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Women in Film

Dafina Roberts Dishes About the Importance of Intersectionality

Growing up in New York City, Dafina Roberts did not see many shows that reflected New Yorkers living their fullest lives, especially not from the perspective of characters who had intersectional identities. Roberts took it upon herself to make a series that reflected the life that she and her friends had growing up in the city. Not only did she direct the series, but she also did the editing, color, and sound for the show. She was also a Kickstarter Creator-in-Residence, which is what helped her and the team to complete the show. The title of the show was inspired by the idea of finding joy in a city that can be so serious and harsh sometimes. For those of you who are unfamiliar with New York slang, “Giving Me Life” means anything that brings one joy while the term “deadass” means something that is serious. The series was well-received by its audience in New York and became the recipient of the AT&T Audience Award for Best Episodic at the Frameline Film Festival, which is the San Francisco International LGBT Film Festival.

Roberts specializes in creating content for Gen Y and Gen Z. She chooses to create content for a younger audience because she loves coming of age stories. She admires those stories because they show how we believe one thing when we are “young and innocent”, but then those ideas get challenged as we grow up. It is a universal struggle that we all face at one point in our lives and Roberts loves how the situations these characters are put in can be relatable to so many of us. To her, coming of age stories are about finding joy within the difficulty of realizing that life is more challenging than we anticipated. Roberts said, “The irony of life is the thing that I think the best stories have — it’s not all good and it’s not all bad, and you do lose some stuff along the way. But there are other things to gain and there’s a beauty in that.”

The series “Giving Me Life: In the Land of the Deadass” is a coming of age story about a group of young Black and Latinx characters who are navigating through the changes in their lives. Roberts included characters who have intersectional identities as that is an important aspect to many people who live in New York City. For example, the character Travis is gay, but he is also Christian. While some people may argue that one cannot be gay and Christian, the series shows that people can and do have intersectional identities. Roberts explained, “To not recognize that [intersectionality] and to always make it seem like people have to slice up their identity in order to exist doesn’t serve as our community and doesn’t give us an opportunity to talk about the changes and the opportunities and the real things that we’re doing to make our lives whole.” The character Travis does not feel guilty for being both gay and Christian because Roberts didn’t want to make another movie about someone feeling guilty for their identity. When asked why intersectionality is significant, Roberts explained, “I think intersectionality is important, because that’s how we live our lives and trying to section us off just doesn’t feel real.” People demand intersectional characters and content because they want to see characters and stories that reflect their own experiences.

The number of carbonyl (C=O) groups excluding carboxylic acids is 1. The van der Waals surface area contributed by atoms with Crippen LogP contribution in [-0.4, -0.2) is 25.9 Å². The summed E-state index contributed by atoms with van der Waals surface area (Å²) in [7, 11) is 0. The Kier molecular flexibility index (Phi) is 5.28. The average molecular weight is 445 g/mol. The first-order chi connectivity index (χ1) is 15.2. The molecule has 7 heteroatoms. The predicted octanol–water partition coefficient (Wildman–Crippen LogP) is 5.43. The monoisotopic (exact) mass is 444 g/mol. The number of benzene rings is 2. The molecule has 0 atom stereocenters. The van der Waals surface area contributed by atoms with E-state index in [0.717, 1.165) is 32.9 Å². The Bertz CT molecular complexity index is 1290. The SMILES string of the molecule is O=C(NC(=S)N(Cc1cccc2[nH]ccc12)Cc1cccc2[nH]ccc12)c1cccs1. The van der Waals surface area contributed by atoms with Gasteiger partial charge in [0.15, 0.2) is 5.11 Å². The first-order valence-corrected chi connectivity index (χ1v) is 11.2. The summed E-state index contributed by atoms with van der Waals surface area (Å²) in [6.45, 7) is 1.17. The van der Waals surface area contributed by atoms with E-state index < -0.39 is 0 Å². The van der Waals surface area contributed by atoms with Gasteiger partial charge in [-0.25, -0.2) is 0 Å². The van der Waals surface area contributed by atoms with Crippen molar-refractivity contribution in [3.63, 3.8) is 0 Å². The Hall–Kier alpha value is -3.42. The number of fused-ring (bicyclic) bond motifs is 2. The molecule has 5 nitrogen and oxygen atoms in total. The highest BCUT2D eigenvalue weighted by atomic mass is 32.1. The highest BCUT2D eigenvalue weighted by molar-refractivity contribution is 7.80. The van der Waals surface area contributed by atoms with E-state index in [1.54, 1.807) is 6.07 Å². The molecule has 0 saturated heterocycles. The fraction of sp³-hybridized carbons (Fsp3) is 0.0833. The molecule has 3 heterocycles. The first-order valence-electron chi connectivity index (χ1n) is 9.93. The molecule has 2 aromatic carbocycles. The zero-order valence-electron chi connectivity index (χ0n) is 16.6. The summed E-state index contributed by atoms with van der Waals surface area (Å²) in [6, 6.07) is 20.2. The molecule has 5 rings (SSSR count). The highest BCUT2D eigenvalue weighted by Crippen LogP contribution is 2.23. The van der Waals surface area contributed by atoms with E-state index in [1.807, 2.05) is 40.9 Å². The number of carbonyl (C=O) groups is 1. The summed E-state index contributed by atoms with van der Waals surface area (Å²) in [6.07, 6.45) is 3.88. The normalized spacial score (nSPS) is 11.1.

One unique aspect of the show is that every episode focuses on a particular character. Roberts further talked about why she made this artistic choice, “I really just think that people want to hear stories that are not centralized on a particular perspective because I think a lot of people feel like that’s maybe what got us into the place we are with this country. There’s been an idea that there is only one way to look at history, there’s only one way for us to understand our identity, and that one way is the right way. And the reality is that most young Americans don’t believe that anymore. It’s not to say that you don’t have a right to see the world the way you see it. But you don’t have the right to say that we all have to see it the same way.” She continued, “I feel this is the kind of storytelling that people want to hear. And it gives us all an opportunity to see how in many ways, we maybe feel like we’re the stars of our own story and someone else might be like a supporting character, but in the end, we’re all in it together.”